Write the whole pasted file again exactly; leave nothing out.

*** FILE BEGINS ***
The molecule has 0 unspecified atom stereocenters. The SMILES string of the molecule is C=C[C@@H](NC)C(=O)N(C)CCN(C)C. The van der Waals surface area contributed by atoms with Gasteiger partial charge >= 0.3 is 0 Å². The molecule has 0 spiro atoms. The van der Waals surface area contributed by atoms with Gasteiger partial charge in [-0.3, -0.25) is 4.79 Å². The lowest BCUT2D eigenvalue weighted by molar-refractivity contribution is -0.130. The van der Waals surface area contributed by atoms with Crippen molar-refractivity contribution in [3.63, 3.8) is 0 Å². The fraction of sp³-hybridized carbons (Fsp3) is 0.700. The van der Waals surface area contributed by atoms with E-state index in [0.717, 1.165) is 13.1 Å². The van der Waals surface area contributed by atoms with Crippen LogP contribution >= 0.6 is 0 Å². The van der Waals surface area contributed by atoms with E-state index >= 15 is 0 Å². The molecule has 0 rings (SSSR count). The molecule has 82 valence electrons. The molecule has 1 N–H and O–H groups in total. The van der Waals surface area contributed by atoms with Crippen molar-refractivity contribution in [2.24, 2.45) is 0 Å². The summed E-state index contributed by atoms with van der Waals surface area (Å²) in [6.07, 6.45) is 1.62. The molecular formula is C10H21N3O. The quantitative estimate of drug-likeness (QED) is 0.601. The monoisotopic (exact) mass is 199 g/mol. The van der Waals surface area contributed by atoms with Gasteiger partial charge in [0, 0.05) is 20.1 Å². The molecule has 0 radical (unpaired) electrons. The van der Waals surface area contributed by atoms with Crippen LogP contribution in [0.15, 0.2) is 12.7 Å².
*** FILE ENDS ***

The molecule has 0 unspecified atom stereocenters. The SMILES string of the molecule is C=C[C@@H](NC)C(=O)N(C)CCN(C)C. The van der Waals surface area contributed by atoms with Gasteiger partial charge >= 0.3 is 0 Å². The molecule has 0 spiro atoms. The van der Waals surface area contributed by atoms with Gasteiger partial charge in [-0.3, -0.25) is 4.79 Å². The lowest BCUT2D eigenvalue weighted by molar-refractivity contribution is -0.130. The van der Waals surface area contributed by atoms with Crippen molar-refractivity contribution in [3.63, 3.8) is 0 Å². The fraction of sp³-hybridized carbons (Fsp3) is 0.700. The van der Waals surface area contributed by atoms with E-state index in [0.717, 1.165) is 13.1 Å². The van der Waals surface area contributed by atoms with Crippen LogP contribution >= 0.6 is 0 Å². The van der Waals surface area contributed by atoms with E-state index >= 15 is 0 Å². The molecule has 0 rings (SSSR count). The molecule has 82 valence electrons. The molecule has 1 N–H and O–H groups in total. The van der Waals surface area contributed by atoms with Crippen molar-refractivity contribution in [2.24, 2.45) is 0 Å². The summed E-state index contributed by atoms with van der Waals surface area (Å²) in [6.07, 6.45) is 1.62. The molecular formula is C10H21N3O. The quantitative estimate of drug-likeness (QED) is 0.601. The monoisotopic (exact) mass is 199 g/mol. The van der Waals surface area contributed by atoms with Gasteiger partial charge in [0, 0.05) is 20.1 Å². The molecule has 0 radical (unpaired) electrons. The van der Waals surface area contributed by atoms with Crippen LogP contribution in [0.15, 0.2) is 12.7 Å².